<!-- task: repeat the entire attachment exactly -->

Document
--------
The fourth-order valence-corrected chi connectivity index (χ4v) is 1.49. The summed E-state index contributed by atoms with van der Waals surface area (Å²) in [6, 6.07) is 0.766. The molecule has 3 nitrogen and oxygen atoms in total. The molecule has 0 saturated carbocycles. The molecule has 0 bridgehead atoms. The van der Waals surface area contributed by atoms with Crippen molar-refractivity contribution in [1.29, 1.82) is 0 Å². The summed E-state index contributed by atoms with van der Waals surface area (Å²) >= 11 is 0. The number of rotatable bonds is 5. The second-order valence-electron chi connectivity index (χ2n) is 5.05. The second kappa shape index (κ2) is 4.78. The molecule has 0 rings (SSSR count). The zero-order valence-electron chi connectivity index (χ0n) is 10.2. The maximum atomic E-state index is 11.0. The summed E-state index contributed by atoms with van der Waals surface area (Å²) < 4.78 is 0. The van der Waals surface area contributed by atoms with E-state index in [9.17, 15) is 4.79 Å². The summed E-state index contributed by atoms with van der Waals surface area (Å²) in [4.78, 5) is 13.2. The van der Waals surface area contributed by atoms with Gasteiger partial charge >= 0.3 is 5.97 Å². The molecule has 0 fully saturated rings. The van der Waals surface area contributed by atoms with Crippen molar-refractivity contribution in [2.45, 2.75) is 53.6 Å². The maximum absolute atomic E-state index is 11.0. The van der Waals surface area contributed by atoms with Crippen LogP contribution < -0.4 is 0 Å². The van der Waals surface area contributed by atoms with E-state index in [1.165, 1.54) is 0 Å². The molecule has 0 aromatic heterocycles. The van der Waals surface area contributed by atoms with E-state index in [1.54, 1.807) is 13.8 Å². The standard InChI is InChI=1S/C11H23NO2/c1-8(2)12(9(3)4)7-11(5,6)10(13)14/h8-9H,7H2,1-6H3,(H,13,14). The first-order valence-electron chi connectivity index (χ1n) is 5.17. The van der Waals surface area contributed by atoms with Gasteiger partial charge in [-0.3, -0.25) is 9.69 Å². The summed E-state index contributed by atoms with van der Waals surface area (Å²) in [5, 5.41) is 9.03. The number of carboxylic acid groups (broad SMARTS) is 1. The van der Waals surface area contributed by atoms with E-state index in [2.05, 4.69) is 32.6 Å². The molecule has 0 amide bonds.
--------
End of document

The fourth-order valence-corrected chi connectivity index (χ4v) is 1.49. The summed E-state index contributed by atoms with van der Waals surface area (Å²) in [6, 6.07) is 0.766. The molecule has 3 nitrogen and oxygen atoms in total. The molecule has 0 saturated carbocycles. The molecule has 0 bridgehead atoms. The van der Waals surface area contributed by atoms with Crippen molar-refractivity contribution in [1.29, 1.82) is 0 Å². The summed E-state index contributed by atoms with van der Waals surface area (Å²) >= 11 is 0. The number of rotatable bonds is 5. The second-order valence-electron chi connectivity index (χ2n) is 5.05. The second kappa shape index (κ2) is 4.78. The molecule has 0 rings (SSSR count). The zero-order valence-electron chi connectivity index (χ0n) is 10.2. The maximum atomic E-state index is 11.0. The summed E-state index contributed by atoms with van der Waals surface area (Å²) < 4.78 is 0. The van der Waals surface area contributed by atoms with E-state index in [9.17, 15) is 4.79 Å². The summed E-state index contributed by atoms with van der Waals surface area (Å²) in [4.78, 5) is 13.2. The van der Waals surface area contributed by atoms with Gasteiger partial charge >= 0.3 is 5.97 Å². The molecule has 0 fully saturated rings. The van der Waals surface area contributed by atoms with Crippen molar-refractivity contribution in [2.45, 2.75) is 53.6 Å². The maximum absolute atomic E-state index is 11.0. The van der Waals surface area contributed by atoms with Crippen LogP contribution < -0.4 is 0 Å². The van der Waals surface area contributed by atoms with E-state index in [1.165, 1.54) is 0 Å². The molecule has 0 aromatic heterocycles. The van der Waals surface area contributed by atoms with E-state index in [1.54, 1.807) is 13.8 Å². The standard InChI is InChI=1S/C11H23NO2/c1-8(2)12(9(3)4)7-11(5,6)10(13)14/h8-9H,7H2,1-6H3,(H,13,14). The first-order valence-electron chi connectivity index (χ1n) is 5.17. The van der Waals surface area contributed by atoms with Gasteiger partial charge in [-0.3, -0.25) is 9.69 Å². The summed E-state index contributed by atoms with van der Waals surface area (Å²) in [5, 5.41) is 9.03. The number of carboxylic acid groups (broad SMARTS) is 1. The van der Waals surface area contributed by atoms with E-state index in [2.05, 4.69) is 32.6 Å². The molecule has 0 amide bonds.